Our body is made up of about 37 trillion cells. These cells communicate with each other to regulate homeostasis and sustain our life. For example, for neuronal communication, neurotransmitters are released from pre-synaptic neurons and received by post-synaptic neurons. During wound healing, epidermal growth factors are delivered to the neighboring cells for the regeneration of the damaged tissue. When cells are invaded by pathogens, messenger protein, interleukin, is immediately sent to immune cells. Receptor proteins for these signal transmitters are sitting on the surface of the cell (plasma membrane). To control the cellular communications, cells constantly alter their shapes by adding and removing membranes with the receptors to their surface. These membrane remodeling events essentially control all cellular functions and thus are fundamental to our life. However, how these processes are fueled is not well understood, particularly during endocytosis — the process by which plasma membrane is removed from the cell surface. During endocytosis, a piece of plasma membrane is invaginated and pinched off to generate a vesicle. The pinching-off reaction is mediated by the motor protein dynamin. Dynamin molecules form a ring-shaped structure at the base of the membrane invagination and constrict the membrane to close the gap between two opposing membranes. This mechanochemical reaction is fueled by intracellular energy currency guanosine triphosphate, GTP. Dynamin demands a large amount of GTP to generate the motive force, however the GTP concentration within cytoplasm is insufficient for the dynamin function. In contrast, the GTP concentration sufficient for dynamin function would be toxic to the cell. Then, how does the cell regulate GTP? To address this question, I decided to measure the GTP level during endocytosis using a fluorescence-based biosensor for GTP. To our surprise, the GTP level was transiently elevated at the site of endocytosis. This temporally elevated GTP-fueled dynamin activity. Furthermore, using a genetic approach, I identified a specific protein, which is recruited to the endocytic sites to generate GTP. These results demonstrate that cells regulate the GTP level locally and transiently during endocytosis and thereby have provided a new insight into the energy regulation for membrane remodeling. These findings have further implications in the field since GTP is consumed by molecular nanomachines used in many intracellular processes, such as synaptic vesicle recycling, proliferation of the cell, organelle homeostasis and cell migration. Thus, my research opened up a new avenue in the field to investigate local energy control for cellular functions. This research was done in the Shigeki Watanabe lab (Department of Cell Biology).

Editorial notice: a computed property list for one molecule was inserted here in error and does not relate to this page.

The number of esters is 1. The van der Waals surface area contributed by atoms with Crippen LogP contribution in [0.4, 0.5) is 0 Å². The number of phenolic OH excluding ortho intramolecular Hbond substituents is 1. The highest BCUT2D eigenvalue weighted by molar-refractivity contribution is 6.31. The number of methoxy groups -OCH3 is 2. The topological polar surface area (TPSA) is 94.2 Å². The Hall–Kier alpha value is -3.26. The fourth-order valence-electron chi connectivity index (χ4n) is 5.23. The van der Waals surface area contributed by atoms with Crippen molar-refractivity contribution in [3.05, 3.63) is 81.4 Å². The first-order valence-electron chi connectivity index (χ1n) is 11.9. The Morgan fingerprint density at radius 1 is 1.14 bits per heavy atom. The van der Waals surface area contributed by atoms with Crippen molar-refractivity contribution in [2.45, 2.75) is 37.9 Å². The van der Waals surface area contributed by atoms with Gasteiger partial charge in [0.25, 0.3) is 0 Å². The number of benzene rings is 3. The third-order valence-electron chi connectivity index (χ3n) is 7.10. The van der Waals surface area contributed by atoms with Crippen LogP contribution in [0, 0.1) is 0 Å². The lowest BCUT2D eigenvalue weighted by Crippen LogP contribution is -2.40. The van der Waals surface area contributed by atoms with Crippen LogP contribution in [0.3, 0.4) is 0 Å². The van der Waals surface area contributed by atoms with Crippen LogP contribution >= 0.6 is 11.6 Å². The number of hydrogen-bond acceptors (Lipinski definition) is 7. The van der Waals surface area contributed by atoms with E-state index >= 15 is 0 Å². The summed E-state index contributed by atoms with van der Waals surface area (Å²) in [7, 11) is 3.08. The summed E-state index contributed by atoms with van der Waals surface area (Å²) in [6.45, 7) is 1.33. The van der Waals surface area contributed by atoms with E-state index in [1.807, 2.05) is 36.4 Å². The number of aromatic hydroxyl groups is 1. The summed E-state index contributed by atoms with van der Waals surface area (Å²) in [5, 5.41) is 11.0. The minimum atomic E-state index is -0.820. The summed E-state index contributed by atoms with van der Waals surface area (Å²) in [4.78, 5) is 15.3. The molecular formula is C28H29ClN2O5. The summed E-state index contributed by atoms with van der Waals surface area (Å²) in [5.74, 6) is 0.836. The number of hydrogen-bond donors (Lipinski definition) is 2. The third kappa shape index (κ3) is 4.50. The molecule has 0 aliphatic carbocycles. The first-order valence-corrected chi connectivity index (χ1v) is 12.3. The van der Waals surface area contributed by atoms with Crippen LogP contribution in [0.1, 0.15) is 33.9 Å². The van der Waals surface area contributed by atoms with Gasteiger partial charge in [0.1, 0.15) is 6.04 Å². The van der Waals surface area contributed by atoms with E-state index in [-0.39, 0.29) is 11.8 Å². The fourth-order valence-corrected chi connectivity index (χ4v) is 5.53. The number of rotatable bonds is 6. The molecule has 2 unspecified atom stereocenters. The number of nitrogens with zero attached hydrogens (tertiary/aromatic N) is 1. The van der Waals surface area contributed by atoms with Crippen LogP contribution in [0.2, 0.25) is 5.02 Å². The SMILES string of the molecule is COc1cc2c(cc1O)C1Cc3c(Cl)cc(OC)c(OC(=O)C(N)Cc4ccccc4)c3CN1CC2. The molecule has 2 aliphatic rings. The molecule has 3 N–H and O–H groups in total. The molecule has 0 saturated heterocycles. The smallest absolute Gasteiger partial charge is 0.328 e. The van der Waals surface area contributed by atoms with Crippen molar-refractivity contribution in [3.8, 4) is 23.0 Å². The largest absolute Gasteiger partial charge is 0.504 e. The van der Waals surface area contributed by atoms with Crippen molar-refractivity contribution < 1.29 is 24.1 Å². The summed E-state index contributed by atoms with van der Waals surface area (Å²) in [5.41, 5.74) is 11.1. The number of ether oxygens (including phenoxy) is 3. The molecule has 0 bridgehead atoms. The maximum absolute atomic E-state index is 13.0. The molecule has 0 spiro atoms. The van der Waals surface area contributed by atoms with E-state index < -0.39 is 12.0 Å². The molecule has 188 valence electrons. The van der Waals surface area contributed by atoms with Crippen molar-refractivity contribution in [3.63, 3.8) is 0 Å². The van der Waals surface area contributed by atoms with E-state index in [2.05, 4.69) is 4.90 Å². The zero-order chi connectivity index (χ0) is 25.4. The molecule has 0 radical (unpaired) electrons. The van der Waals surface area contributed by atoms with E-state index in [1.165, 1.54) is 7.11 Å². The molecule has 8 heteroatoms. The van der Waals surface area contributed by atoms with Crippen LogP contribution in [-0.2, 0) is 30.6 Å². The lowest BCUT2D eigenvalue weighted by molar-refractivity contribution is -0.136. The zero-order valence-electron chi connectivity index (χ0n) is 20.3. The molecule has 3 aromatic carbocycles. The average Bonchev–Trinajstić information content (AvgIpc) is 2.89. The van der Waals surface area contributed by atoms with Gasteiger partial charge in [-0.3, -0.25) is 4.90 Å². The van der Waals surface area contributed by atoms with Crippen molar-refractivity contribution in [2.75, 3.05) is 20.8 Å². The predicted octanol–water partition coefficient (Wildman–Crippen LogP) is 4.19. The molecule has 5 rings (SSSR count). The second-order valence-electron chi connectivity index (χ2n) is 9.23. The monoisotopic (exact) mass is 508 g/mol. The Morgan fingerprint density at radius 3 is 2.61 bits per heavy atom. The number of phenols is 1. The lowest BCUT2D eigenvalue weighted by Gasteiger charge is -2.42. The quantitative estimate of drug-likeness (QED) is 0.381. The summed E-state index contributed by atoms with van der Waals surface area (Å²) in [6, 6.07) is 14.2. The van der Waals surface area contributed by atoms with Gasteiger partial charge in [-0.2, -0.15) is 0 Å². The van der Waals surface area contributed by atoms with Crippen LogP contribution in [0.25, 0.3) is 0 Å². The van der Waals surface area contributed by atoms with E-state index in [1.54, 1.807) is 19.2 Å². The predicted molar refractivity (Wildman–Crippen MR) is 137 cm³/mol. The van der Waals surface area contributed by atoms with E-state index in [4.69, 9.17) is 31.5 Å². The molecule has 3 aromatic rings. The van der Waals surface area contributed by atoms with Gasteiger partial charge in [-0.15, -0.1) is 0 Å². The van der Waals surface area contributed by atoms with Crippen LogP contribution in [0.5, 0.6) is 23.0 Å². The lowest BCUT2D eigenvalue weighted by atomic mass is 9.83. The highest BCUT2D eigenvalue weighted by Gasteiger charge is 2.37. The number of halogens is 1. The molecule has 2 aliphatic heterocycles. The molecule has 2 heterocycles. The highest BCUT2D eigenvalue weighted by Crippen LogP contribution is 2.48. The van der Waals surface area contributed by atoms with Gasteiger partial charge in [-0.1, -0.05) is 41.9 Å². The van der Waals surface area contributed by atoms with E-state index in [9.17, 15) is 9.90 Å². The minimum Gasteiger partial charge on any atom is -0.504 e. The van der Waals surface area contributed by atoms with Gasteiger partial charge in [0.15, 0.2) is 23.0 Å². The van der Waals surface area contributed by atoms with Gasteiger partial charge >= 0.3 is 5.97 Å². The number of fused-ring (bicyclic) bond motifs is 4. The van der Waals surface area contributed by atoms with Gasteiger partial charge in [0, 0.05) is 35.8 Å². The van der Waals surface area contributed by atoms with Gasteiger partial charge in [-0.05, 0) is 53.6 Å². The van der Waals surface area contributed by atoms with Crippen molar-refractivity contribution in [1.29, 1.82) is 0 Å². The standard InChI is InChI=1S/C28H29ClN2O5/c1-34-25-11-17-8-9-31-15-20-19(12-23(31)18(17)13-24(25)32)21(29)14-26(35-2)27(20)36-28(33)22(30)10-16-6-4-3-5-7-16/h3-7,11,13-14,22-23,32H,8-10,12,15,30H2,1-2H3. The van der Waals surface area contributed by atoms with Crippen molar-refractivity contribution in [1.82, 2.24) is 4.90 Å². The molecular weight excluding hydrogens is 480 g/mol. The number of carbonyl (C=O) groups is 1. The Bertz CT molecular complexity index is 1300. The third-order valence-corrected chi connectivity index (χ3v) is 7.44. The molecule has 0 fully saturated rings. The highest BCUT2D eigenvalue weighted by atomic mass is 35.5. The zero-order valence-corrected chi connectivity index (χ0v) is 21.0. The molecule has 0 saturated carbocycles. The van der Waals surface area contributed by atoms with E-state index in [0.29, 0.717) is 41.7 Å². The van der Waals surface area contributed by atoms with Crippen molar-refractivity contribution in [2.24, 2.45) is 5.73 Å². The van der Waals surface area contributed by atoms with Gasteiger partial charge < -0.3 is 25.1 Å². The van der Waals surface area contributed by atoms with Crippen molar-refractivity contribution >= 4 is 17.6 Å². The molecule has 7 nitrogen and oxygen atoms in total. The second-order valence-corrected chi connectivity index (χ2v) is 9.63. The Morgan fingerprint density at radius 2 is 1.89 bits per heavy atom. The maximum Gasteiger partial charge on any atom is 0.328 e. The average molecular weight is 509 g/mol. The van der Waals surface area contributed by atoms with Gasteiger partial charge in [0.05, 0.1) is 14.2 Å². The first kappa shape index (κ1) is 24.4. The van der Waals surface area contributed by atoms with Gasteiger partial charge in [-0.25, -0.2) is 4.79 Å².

Zoila Areli Lopez Bujanda - The Matte Strand Research Award (1998)

Charles Drake

Despite the profound and durable clinical responses to checkpoint therapy that have led to FDA approval for PD1 and CTLA4 blockade in several tumor types, patients with prostate cancer have yet to benefit from these therapies. Understanding the immunosuppressive pathways underpinning the lack of anti-tumor responses in prostate cancer, as well as the mechanisms that regulate these pathways, may lead to novel treatment paradigms that unleash the potential of checkpoint therapy in the treatment of prostate cancer. As a Ph.D. student in Charles Drake’s laboratory, I found that an important immune-resistance mechanism is initiated as a byproduct of the main line of treatment for prostate cancer, androgen deprivation therapy (ADT). Androgen receptor loss of signaling following ADT induces prostate tumor cells to upregulate the expression of IL-8. IL-8 is a chemokine that recruits suppressive neutrophils in the context of cancer known as polymorphonuclear myeloid derived suppressor cells (PMN-MDSCs). Inhibiting IL-8 signaling led to a reduced recruitment of PMN-MDSCs to prostate tumors. Furthermore, hindering the recruitment of PMN-MDSCs in combination with checkpoint blockade significantly delayed tumor outgrowth. Our data provide a rationale for targeting PMN-MDSC recruitment in combination with immune checkpoint blockade for the treatment of prostate cancer before ADT is administrated, when the immune-suppressive microenvironment has not been yet established. Based on these findings, our group has launched an investigator-initiated clinical trial to evaluate targeting PMN-MDSCs in combination with checkpoint blockade before ADT in prostate cancer patients.